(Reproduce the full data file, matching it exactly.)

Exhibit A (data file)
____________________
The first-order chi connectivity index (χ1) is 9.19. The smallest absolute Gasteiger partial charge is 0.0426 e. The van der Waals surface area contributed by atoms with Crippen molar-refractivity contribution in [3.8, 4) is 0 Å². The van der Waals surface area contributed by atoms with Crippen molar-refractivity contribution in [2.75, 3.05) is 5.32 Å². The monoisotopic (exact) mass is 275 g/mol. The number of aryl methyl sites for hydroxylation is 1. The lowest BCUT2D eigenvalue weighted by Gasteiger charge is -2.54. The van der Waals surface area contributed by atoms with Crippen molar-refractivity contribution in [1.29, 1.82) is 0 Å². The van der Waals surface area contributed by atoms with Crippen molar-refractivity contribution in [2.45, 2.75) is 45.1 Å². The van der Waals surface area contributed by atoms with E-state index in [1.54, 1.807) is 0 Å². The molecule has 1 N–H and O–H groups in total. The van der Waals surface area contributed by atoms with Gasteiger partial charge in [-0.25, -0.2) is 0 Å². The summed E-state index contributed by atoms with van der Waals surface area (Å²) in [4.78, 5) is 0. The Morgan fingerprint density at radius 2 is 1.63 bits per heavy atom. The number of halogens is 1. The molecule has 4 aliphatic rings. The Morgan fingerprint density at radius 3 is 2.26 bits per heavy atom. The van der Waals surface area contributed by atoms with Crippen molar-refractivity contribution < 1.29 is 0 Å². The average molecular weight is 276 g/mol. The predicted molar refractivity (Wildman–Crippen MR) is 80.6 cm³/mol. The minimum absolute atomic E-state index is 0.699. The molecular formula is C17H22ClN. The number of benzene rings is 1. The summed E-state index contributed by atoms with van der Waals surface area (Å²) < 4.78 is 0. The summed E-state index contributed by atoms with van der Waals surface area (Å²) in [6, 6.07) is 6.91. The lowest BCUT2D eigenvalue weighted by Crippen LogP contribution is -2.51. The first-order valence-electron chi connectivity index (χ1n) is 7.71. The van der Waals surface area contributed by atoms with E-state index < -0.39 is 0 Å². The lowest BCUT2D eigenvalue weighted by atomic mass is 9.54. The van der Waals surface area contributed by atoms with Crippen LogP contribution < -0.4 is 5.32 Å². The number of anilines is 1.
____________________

The first-order chi connectivity index (χ1) is 9.19. The smallest absolute Gasteiger partial charge is 0.0426 e. The van der Waals surface area contributed by atoms with Crippen molar-refractivity contribution in [3.8, 4) is 0 Å². The van der Waals surface area contributed by atoms with Crippen molar-refractivity contribution in [2.75, 3.05) is 5.32 Å². The monoisotopic (exact) mass is 275 g/mol. The number of aryl methyl sites for hydroxylation is 1. The lowest BCUT2D eigenvalue weighted by Gasteiger charge is -2.54. The van der Waals surface area contributed by atoms with Crippen molar-refractivity contribution in [1.29, 1.82) is 0 Å². The van der Waals surface area contributed by atoms with Crippen molar-refractivity contribution in [2.45, 2.75) is 45.1 Å². The van der Waals surface area contributed by atoms with E-state index in [1.54, 1.807) is 0 Å². The molecule has 1 N–H and O–H groups in total. The van der Waals surface area contributed by atoms with Gasteiger partial charge in [-0.25, -0.2) is 0 Å². The summed E-state index contributed by atoms with van der Waals surface area (Å²) in [4.78, 5) is 0. The Morgan fingerprint density at radius 2 is 1.63 bits per heavy atom. The number of halogens is 1. The molecule has 4 aliphatic rings. The Morgan fingerprint density at radius 3 is 2.26 bits per heavy atom. The van der Waals surface area contributed by atoms with Crippen molar-refractivity contribution < 1.29 is 0 Å². The average molecular weight is 276 g/mol. The predicted molar refractivity (Wildman–Crippen MR) is 80.6 cm³/mol. The minimum absolute atomic E-state index is 0.699. The molecular formula is C17H22ClN. The number of benzene rings is 1. The summed E-state index contributed by atoms with van der Waals surface area (Å²) < 4.78 is 0. The summed E-state index contributed by atoms with van der Waals surface area (Å²) in [6, 6.07) is 6.91. The lowest BCUT2D eigenvalue weighted by Crippen LogP contribution is -2.51. The first-order valence-electron chi connectivity index (χ1n) is 7.71. The van der Waals surface area contributed by atoms with E-state index < -0.39 is 0 Å². The lowest BCUT2D eigenvalue weighted by atomic mass is 9.54. The van der Waals surface area contributed by atoms with Crippen LogP contribution < -0.4 is 5.32 Å². The number of anilines is 1.